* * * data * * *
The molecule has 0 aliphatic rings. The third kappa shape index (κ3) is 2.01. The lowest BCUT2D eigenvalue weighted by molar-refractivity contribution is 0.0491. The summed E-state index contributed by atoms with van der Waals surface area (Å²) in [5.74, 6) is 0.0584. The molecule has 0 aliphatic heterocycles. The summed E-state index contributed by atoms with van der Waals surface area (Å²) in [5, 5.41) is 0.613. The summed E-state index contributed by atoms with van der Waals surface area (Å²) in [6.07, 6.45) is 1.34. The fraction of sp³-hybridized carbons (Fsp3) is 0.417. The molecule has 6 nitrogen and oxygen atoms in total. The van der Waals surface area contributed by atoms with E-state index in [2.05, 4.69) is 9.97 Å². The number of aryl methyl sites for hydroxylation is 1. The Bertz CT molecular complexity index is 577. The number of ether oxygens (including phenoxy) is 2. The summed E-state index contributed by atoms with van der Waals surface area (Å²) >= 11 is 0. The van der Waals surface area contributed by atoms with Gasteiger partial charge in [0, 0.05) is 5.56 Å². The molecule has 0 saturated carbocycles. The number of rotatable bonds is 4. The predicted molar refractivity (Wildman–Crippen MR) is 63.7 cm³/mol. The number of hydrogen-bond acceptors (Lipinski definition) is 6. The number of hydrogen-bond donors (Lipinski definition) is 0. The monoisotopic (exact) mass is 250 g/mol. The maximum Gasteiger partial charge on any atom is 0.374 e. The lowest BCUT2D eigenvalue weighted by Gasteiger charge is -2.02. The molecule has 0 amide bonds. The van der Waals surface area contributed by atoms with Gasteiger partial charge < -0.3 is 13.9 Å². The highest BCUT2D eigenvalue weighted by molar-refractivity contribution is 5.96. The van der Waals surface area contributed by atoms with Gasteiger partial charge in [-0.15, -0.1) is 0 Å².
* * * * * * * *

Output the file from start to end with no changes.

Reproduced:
The molecule has 0 aliphatic rings. The third kappa shape index (κ3) is 2.01. The lowest BCUT2D eigenvalue weighted by molar-refractivity contribution is 0.0491. The summed E-state index contributed by atoms with van der Waals surface area (Å²) in [5.74, 6) is 0.0584. The molecule has 0 aliphatic heterocycles. The summed E-state index contributed by atoms with van der Waals surface area (Å²) in [5, 5.41) is 0.613. The summed E-state index contributed by atoms with van der Waals surface area (Å²) in [6.07, 6.45) is 1.34. The fraction of sp³-hybridized carbons (Fsp3) is 0.417. The molecule has 6 nitrogen and oxygen atoms in total. The van der Waals surface area contributed by atoms with E-state index in [2.05, 4.69) is 9.97 Å². The number of aryl methyl sites for hydroxylation is 1. The Bertz CT molecular complexity index is 577. The number of ether oxygens (including phenoxy) is 2. The summed E-state index contributed by atoms with van der Waals surface area (Å²) >= 11 is 0. The van der Waals surface area contributed by atoms with Gasteiger partial charge in [0, 0.05) is 5.56 Å². The molecule has 0 saturated carbocycles. The number of rotatable bonds is 4. The predicted molar refractivity (Wildman–Crippen MR) is 63.7 cm³/mol. The number of hydrogen-bond acceptors (Lipinski definition) is 6. The number of hydrogen-bond donors (Lipinski definition) is 0. The monoisotopic (exact) mass is 250 g/mol. The maximum Gasteiger partial charge on any atom is 0.374 e. The lowest BCUT2D eigenvalue weighted by Gasteiger charge is -2.02. The molecule has 0 amide bonds. The van der Waals surface area contributed by atoms with Gasteiger partial charge < -0.3 is 13.9 Å². The highest BCUT2D eigenvalue weighted by molar-refractivity contribution is 5.96. The van der Waals surface area contributed by atoms with Gasteiger partial charge in [-0.15, -0.1) is 0 Å².